Some of South Carolina’s federal law enforcement agents are part of a new pilot program testing new technology that allows them to fingerprint individuals using a mobile device.
The U.S. Marshals partnered with the FBI to pilot the use of mobile fingerprinting, according to a press release from the U.S. Marshals Service.
Officials said it will provide another level of protection because many times wanted fugitives will lie about their true identity when they come across law enforcement. The mobile fingerprinting device will allow U.S. marshals and task force officers to fingerprint individuals from the field to confirm their identities, according to federal authorities.
Assistant Director William D. Snelson, the head of the U.S. Marshals investigative operations division, said the devices do more than strengthen their ability to protect the public.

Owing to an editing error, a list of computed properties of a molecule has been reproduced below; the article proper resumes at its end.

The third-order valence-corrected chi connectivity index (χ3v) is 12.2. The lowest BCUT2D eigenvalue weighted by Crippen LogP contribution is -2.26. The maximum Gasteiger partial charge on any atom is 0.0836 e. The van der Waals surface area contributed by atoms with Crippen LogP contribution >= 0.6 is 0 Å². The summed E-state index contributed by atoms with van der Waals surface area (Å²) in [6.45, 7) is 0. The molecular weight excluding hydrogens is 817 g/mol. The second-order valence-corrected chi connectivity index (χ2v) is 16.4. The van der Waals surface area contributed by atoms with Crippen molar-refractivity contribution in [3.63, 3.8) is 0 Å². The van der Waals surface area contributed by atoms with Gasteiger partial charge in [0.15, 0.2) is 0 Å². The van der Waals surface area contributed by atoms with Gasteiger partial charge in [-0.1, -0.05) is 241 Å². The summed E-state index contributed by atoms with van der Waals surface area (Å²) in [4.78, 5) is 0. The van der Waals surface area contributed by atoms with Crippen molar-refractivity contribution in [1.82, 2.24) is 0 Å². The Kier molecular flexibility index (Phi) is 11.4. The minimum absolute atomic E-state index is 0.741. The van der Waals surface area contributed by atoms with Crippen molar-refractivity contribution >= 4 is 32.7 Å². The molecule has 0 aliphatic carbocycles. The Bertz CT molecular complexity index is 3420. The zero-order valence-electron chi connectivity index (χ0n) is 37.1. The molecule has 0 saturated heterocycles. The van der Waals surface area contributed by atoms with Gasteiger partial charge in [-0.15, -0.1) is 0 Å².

“They also provide another level of security for our deputies and task force officers, who receive instant feedback on the potential threat a subject poses,” Snelson said.
The agency distributed the devices in 15 of its 94 district offices and all seven of its regional fugitive task forces across the country in June including in South Carolina. The state’s U.S. marshals led fugitive task force has utilized two of these mobile devices to include the task force in Florence and Columbia.
After three months, the U.S. Marshals office stated the device has led to significant arrests.
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